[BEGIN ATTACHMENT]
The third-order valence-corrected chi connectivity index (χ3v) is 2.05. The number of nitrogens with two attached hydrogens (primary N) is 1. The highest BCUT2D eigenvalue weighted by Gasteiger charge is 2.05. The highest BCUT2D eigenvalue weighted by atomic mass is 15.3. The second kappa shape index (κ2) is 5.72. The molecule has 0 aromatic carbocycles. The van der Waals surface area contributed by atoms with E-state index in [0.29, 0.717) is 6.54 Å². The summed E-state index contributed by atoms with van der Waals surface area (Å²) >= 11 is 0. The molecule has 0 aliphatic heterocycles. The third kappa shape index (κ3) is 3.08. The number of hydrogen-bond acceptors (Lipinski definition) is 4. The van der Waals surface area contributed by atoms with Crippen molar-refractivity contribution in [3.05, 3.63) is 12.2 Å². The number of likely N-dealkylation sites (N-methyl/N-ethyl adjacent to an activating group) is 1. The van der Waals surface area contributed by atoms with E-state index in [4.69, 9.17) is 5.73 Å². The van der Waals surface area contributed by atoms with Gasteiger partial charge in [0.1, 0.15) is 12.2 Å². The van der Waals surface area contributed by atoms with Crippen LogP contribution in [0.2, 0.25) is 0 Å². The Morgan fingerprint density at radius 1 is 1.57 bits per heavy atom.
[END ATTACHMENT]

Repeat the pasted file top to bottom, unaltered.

The third-order valence-corrected chi connectivity index (χ3v) is 2.05. The number of nitrogens with two attached hydrogens (primary N) is 1. The highest BCUT2D eigenvalue weighted by Gasteiger charge is 2.05. The highest BCUT2D eigenvalue weighted by atomic mass is 15.3. The second kappa shape index (κ2) is 5.72. The molecule has 0 aromatic carbocycles. The van der Waals surface area contributed by atoms with E-state index in [0.29, 0.717) is 6.54 Å². The summed E-state index contributed by atoms with van der Waals surface area (Å²) >= 11 is 0. The molecule has 0 aliphatic heterocycles. The third kappa shape index (κ3) is 3.08. The number of hydrogen-bond acceptors (Lipinski definition) is 4. The van der Waals surface area contributed by atoms with Crippen molar-refractivity contribution in [3.05, 3.63) is 12.2 Å². The number of likely N-dealkylation sites (N-methyl/N-ethyl adjacent to an activating group) is 1. The van der Waals surface area contributed by atoms with E-state index in [4.69, 9.17) is 5.73 Å². The van der Waals surface area contributed by atoms with Gasteiger partial charge in [0.1, 0.15) is 12.2 Å². The van der Waals surface area contributed by atoms with Crippen LogP contribution in [0.2, 0.25) is 0 Å². The Morgan fingerprint density at radius 1 is 1.57 bits per heavy atom.